Rasool who is here; and Judge Serite, who ensures that there is

control over the interception of our telecommunications. [Applause.]

Thank you for your hard work.



Perhaps just a parting shot: My media officer has printed the

Principles of our Professionalism and it is being produced as a

fridge magnet. I, however, want to assure all members here that this

magnet is not a tracking device. But just to play safe, I would

recommend that you only keep it on your fridge! [Laughter.] Thank

you, Madam Speaker. [Applause.]



Dr S C CWELE: Somlomo, maLungu ahloniphekile ePhalamende, nami

ngisukuma egameni lenhlangano kaKhongolose ukusekela lesi sabiwomali

soMnyango wezobuNhloli. [Speaker, hon members of Parliament, I also

rise on behalf of the African National Congress to support this

Budget Vote of the Department of Intelligence.]



I rise to support this Budget Vote fully aware of and in no way to

undermine the response to the recent events in the National

Intelligence Agency. It might have raised public concerns about the

conduct of intelligence in South Africa. The Joint Standing
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Committee on Intelligence has completed its consideration of the

inspector-general’s report into the NIA.



We hope to have a very vibrant debate on these issues, once all the

statutory processing requirements have been made for the report to

be tabled in this Parliament. As the Minister has indicated, the

JSCI, we can say even at this stage, is concerned primarily about

some of the very critical allegations of abuses; particularly in

relation to the interception of communication, the financial

controls and abuse of funds and the lack of co-operation with the

oversight structures such as the inspector-general.



In support of this Budget Vote, we must attempt to answer the

following fundamental challenges. The first one is, what is the role

of the intelligence services in a democratic society like ours? What

should be our common national security concerns as South Africans?

What must we do to move towards that common national security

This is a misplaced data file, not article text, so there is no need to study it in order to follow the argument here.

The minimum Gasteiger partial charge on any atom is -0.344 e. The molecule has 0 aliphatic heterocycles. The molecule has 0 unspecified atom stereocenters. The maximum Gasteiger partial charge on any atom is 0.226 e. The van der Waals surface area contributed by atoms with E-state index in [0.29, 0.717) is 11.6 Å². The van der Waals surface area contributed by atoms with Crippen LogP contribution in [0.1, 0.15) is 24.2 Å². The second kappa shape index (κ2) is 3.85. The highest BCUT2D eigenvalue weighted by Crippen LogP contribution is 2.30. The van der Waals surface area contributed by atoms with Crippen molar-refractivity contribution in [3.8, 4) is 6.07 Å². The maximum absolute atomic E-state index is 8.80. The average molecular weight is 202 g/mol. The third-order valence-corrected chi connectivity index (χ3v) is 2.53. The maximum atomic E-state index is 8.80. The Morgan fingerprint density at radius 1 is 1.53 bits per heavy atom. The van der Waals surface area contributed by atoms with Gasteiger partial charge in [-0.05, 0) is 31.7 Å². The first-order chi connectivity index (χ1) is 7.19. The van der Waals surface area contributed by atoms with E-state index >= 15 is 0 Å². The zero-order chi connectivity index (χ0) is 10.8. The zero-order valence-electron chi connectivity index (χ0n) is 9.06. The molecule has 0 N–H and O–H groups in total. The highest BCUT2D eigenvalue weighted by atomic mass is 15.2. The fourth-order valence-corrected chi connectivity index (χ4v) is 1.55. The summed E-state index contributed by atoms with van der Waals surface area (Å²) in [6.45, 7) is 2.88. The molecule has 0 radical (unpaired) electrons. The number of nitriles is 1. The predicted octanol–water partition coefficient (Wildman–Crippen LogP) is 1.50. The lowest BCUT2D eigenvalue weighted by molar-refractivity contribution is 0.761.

doctrine as South Africans?



How secret and how open should our intelligence services be? I think

the Minister has started to address some of those concerns. We must

answer the question, if we say the intelligence services are the

guards of our security and prosperity, who should guard the guards?

How can we improve our current oversight mechanisms?
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I hope that we all agree that intelligence is an essential

ingredient in sustaining our constitutional democracy, and ensuring

that South Africans can go on with their lives in conditions of

peace and stability without fear or want. The Freedom Charter was

one of the biggest consultative processes on the aspirations of the

South Africans for a democratic state. They made a call that all

people shall have the right to be decently housed, and bring up

their families in comfort and security.



They called for the provision of basic services, and that no one

should go hungry. They called for peace and friendship among all our

people and among nations. The role of the intelligence services is

to forewarn us against internal and external threats to our

democracy in order to reduce our vulnerabilities. It must warn us,

among other things, against threats to our constitutional democracy

and our integrity; to the maintenance of peace and stability of our

political, social, environmental, and economic system; to the

maintenance and promotion of our national values and interests and

to our human rights, our quality of life and justice for all.



It is against this backdrop that we assess the performance of our

intelligence services for the past financial year. As the Minister

has said, the recent setbacks of the national intelligence services

have put us in conditions we were never exposed to before as a

country. But despite that, as the Minister has said, the

intelligence officers are supposed to be professionals. These are
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men and women who are not generally rogue elements. These are men

and women who are specially selected according to certain criteria

to be in those services. We honestly believe that they will rise to

the occasion, and restore the confidence of the community in their

actions.



However, despite the recent setbacks, the National Intelligence

Agency has worked tirelessly in assessing our peace and stability,

our national integrity, and delivery of the basic services to our

communities, particularly the poor. Some even complain about what

the intelligence services are doing at the local government level.

It is their function to assess whether there are any threats to the

delivery of these services, particularly to the poor people on the

ground.



The successful and peaceful March local government elections can

also be attributed to their efforts, as the Minister has said. The

South African Secret Service continues to forewarn us about threats

to our quest for a peaceful Africa and a peaceful world. South

Africa, under the leadership of the President, hon Thabo Mbeki, has

made significant strides in consolidating peace, democracy and

development of Africa and the poor nations.



The National Co-ordinating Committee remains crucial in harnessing

our intelligence activities in order to produce better intelligence

products and reduce unnecessary duplications. Various structures
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such as Sania, Comsec, NCC, ICC, etc, are essential to give support